Roosevelt Island NY, a narrow island located in the East River in New York City , is a relatively unknown NYC locale to non-locals. But Roosevelt Island has a history so interesting, and a “ride” so worth taking, that these aspects make it a destination that is worth a slice of your time in New York .
Formerly known as Welfare Island, this strip of land (which runs just east of E 46th through E 85th Streets of Manhattan) has had a bit of a checkered history. Located directly under the Queensboro Bridge that connects Manhattan to Queens , Roosevelt Island was originally purchased from natives by the Dutch, who immediately named it Hogs’ Island. New York Roosevelt Island has traditionally been something of a place one is exiled to, as it has been the home of various asylums, correctional facilities, almshouses, and mental hospitals.
The Octagon, a famous Roosevelt Island asylum, was the subject of a scathing 1887 page 1 exposé in the New York World by Nellie Bly, who feigned madness in order to investigate the facility and the treatment of its residents. Charles Dickens also made known a few of the Octagon’s low points after he made his own visit to Roosevelt Island.
Symbolic of Roosevelt Island’s turnaround in recent history, “The Octagon” is now the name of a luxury apartment complex on New York Roosevelt Island. Now a thriving residential community of over ten thousand people, Roosevelt Island is not a place for those worthy of banishment, but an exciting place to voluntarily live; a sort of small island town within Midtown Manhattan.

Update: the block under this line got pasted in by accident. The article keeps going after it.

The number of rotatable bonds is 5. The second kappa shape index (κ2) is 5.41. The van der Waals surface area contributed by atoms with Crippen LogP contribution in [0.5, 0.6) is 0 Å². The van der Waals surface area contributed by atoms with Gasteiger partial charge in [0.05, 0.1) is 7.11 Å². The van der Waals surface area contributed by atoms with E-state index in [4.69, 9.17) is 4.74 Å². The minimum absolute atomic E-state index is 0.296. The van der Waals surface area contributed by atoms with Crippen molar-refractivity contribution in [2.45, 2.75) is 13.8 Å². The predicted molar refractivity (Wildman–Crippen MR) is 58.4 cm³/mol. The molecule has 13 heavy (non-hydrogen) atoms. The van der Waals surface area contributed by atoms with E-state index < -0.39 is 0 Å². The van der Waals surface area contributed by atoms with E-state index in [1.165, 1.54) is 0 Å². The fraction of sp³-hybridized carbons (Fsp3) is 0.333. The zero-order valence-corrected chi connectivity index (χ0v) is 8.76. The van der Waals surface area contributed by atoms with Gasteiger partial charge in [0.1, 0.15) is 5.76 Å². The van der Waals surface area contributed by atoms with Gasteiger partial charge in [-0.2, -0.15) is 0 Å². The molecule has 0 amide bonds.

Renamed Roosevelt Island in 1973, Roosevelt Island NY was the planned site of a major FDR memorial, which has never been built. However, the strip of land is the home to many of the world’s ambassadors, because of its proximity to the United Nations Headquarters in East Manhattan.
The aforementioned “ride” is none other than the Roosevelt Island Tram. If you plan to visit Roosevelt Island NY, plan on skipping the convenience of the subway and opting for the Roosevelt Island Tram. This is one of Manhattan’s best kept secrets for viewing the Eastern skyline as well as four major bridges and – if you’re lucky and it’s clear, the Statue of Liberty . It’s almost always open, except at the very dead of night (past 2:30 AM), so pay a couple bucks and board a cabin, which holds about 125 people, and runs 115 times per day. Running just north of the Queensboro Bridge and peaking out at 250 feet above the East River, this is a four minute ride you won’t soon forget. The Roosevelt Island Tram has also been featured in several films, the most recent of which is the climactic scene of a Spiderman movie, as Spiderman saves a Roosevelt Island Tram cabin full of commuters from the Green Goblin’s evil clutches. Don’t worry, though: the Tram is completely safe and ready for you to enjoy the view and make your way to New York Roosevelt Island.
Once you land on Roosevelt Island, take your time exploring the island on foot or board a signature red bus for just pocket change, which will take you just about anywhere on the island you’d like to go.